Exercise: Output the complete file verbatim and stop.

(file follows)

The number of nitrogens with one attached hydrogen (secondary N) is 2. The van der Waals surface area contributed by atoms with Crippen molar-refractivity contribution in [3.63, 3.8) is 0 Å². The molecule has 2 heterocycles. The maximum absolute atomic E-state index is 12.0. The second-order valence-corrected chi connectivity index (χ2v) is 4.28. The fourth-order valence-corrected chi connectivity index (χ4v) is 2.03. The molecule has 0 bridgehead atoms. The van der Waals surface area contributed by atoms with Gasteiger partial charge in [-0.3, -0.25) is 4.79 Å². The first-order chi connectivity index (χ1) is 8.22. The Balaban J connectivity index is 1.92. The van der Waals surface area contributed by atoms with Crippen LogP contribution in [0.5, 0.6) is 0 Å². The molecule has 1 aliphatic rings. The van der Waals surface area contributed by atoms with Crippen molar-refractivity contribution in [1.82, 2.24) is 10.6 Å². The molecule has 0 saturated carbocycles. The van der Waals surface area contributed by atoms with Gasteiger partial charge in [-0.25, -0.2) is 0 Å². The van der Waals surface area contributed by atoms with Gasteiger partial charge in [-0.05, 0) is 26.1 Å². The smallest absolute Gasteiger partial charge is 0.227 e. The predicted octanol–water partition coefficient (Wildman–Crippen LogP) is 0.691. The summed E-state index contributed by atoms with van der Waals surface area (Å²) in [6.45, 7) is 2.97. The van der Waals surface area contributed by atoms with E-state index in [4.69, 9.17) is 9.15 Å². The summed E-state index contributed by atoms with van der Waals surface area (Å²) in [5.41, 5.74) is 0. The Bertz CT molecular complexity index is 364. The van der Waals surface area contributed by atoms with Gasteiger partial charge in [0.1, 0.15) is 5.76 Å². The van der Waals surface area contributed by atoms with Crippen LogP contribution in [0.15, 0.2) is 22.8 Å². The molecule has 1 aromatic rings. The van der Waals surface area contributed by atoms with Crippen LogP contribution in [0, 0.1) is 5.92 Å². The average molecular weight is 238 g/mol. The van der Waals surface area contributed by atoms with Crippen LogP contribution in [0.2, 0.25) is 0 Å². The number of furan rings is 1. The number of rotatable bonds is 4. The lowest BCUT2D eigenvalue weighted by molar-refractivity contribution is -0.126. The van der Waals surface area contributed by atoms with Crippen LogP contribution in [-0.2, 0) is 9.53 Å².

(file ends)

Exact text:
The number of nitrogens with one attached hydrogen (secondary N) is 2. The van der Waals surface area contributed by atoms with Crippen molar-refractivity contribution in [3.63, 3.8) is 0 Å². The molecule has 2 heterocycles. The maximum absolute atomic E-state index is 12.0. The second-order valence-corrected chi connectivity index (χ2v) is 4.28. The fourth-order valence-corrected chi connectivity index (χ4v) is 2.03. The molecule has 0 bridgehead atoms. The van der Waals surface area contributed by atoms with Gasteiger partial charge in [-0.3, -0.25) is 4.79 Å². The first-order chi connectivity index (χ1) is 8.22. The Balaban J connectivity index is 1.92. The van der Waals surface area contributed by atoms with Crippen LogP contribution in [0.5, 0.6) is 0 Å². The molecule has 1 aliphatic rings. The van der Waals surface area contributed by atoms with Crippen molar-refractivity contribution in [1.82, 2.24) is 10.6 Å². The molecule has 0 saturated carbocycles. The van der Waals surface area contributed by atoms with Gasteiger partial charge in [-0.25, -0.2) is 0 Å². The van der Waals surface area contributed by atoms with Gasteiger partial charge in [-0.05, 0) is 26.1 Å². The smallest absolute Gasteiger partial charge is 0.227 e. The predicted octanol–water partition coefficient (Wildman–Crippen LogP) is 0.691. The summed E-state index contributed by atoms with van der Waals surface area (Å²) in [6.45, 7) is 2.97. The van der Waals surface area contributed by atoms with E-state index in [4.69, 9.17) is 9.15 Å². The summed E-state index contributed by atoms with van der Waals surface area (Å²) in [5.41, 5.74) is 0. The Bertz CT molecular complexity index is 364. The van der Waals surface area contributed by atoms with Gasteiger partial charge in [0.1, 0.15) is 5.76 Å². The van der Waals surface area contributed by atoms with Crippen LogP contribution in [0.15, 0.2) is 22.8 Å². The molecule has 1 aromatic rings. The van der Waals surface area contributed by atoms with Crippen LogP contribution in [0, 0.1) is 5.92 Å². The average molecular weight is 238 g/mol. The van der Waals surface area contributed by atoms with Crippen LogP contribution in [0.2, 0.25) is 0 Å². The number of furan rings is 1. The number of rotatable bonds is 4. The lowest BCUT2D eigenvalue weighted by molar-refractivity contribution is -0.126. The van der Waals surface area contributed by atoms with Crippen LogP contribution in [-0.2, 0) is 9.53 Å².